|The first excerpt represents the past or something you must release, and is drawn from Child of Storm by H. Rider Haggard:
disposition--physical and moral qualities that naturally appeal to a
"My father," he said, "like my brother, Cetewayo, I await your word.
Whatever you may have said to the Amabunu in haste or fear, I do not
admit that Cetewayo was ever proclaimed your heir in the hearing of the
Zulu people. I say that my right to the succession is as good as his,
and that it lies with you, and you alone, to declare which of us shall
put on the royal kaross in days that my heart prays may be distant.
Still, to save bloodshed, I am willing to divide the land with Cetewayo"
(here both Panda and Cetewayo shook their heads and the audience roared
"Nay"), "or, if that does not please him, I am willing to meet Cetewayo
Child of Storm
|The second excerpt represents the present or the deciding factor of the moment, and is drawn from The Economist by Xenophon:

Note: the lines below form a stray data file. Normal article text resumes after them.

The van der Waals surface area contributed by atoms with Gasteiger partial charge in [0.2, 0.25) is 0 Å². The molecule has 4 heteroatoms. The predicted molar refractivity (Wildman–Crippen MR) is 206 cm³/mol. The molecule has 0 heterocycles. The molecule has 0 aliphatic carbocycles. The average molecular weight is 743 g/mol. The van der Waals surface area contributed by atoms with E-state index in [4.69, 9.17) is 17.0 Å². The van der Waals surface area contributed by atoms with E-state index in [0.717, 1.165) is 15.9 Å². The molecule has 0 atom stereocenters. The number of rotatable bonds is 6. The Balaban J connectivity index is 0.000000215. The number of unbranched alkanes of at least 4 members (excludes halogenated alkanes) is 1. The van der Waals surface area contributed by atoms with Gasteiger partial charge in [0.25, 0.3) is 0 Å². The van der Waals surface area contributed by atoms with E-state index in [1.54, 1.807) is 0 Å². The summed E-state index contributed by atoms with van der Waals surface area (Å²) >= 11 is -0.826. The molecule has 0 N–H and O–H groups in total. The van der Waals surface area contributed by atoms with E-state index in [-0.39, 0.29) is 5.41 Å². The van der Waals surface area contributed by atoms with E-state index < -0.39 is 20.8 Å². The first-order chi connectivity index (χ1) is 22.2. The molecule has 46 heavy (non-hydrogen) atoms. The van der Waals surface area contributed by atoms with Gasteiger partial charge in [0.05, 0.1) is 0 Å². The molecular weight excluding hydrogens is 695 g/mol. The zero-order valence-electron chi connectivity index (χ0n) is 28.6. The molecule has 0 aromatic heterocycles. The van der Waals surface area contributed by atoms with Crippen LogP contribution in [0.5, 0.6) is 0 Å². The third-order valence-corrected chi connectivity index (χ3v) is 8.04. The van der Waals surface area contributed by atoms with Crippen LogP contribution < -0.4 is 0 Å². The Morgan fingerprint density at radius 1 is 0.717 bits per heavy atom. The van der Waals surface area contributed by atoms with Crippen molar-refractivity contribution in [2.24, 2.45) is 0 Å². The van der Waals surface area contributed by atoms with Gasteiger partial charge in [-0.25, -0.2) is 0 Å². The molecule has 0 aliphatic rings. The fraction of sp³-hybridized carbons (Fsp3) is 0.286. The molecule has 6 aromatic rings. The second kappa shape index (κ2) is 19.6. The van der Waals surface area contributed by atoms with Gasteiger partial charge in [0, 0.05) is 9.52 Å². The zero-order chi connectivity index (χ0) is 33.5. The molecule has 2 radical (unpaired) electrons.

There is something amiss with the text at this point. For
emendations see Breit., Schenkl, Holden, Hartman.
You will find the principle applies elsewhere. There are points of
strategic conduct in which generals differ from each other for the
better or the worse, not because they differ in respect of wit or
judgment, but of carefulness undoubtedly. I speak of things within the
cognisance of every general, and indeed of almost every private
soldier, which some commanders are careful to perform and others not.
Who does not know, for instance, that in marching through a hostile
territory an army ought to march in the order best adapted to deliver
battle with effect should need arise?--a golden rule which,
|The third excerpt represents the future or something you must embrace, and is drawn from Within the Tides by Joseph Conrad:
would be kind to a mangy dog. Anyhow, he used to stand drinks to
that object, and now and then gave him half a crown - because the
widow lady kept Mr. Stafford short of pocket-money. They had rows
almost every day down in the basement. . .
It was the fellow being a sailor that put into Cloete's mind the
first notion of doing away with the Sagamore. He studies him a
bit, thinks there's enough devil in him yet to be tempted, and one
evening he says to him . . . I suppose you wouldn't mind going to
sea again, for a spell? . . . The other never raises his eyes; says
it's scarcely worth one's while for the miserable salary one gets.
. . Well, but what do you say to captain's wages for a time, and a
Within the Tides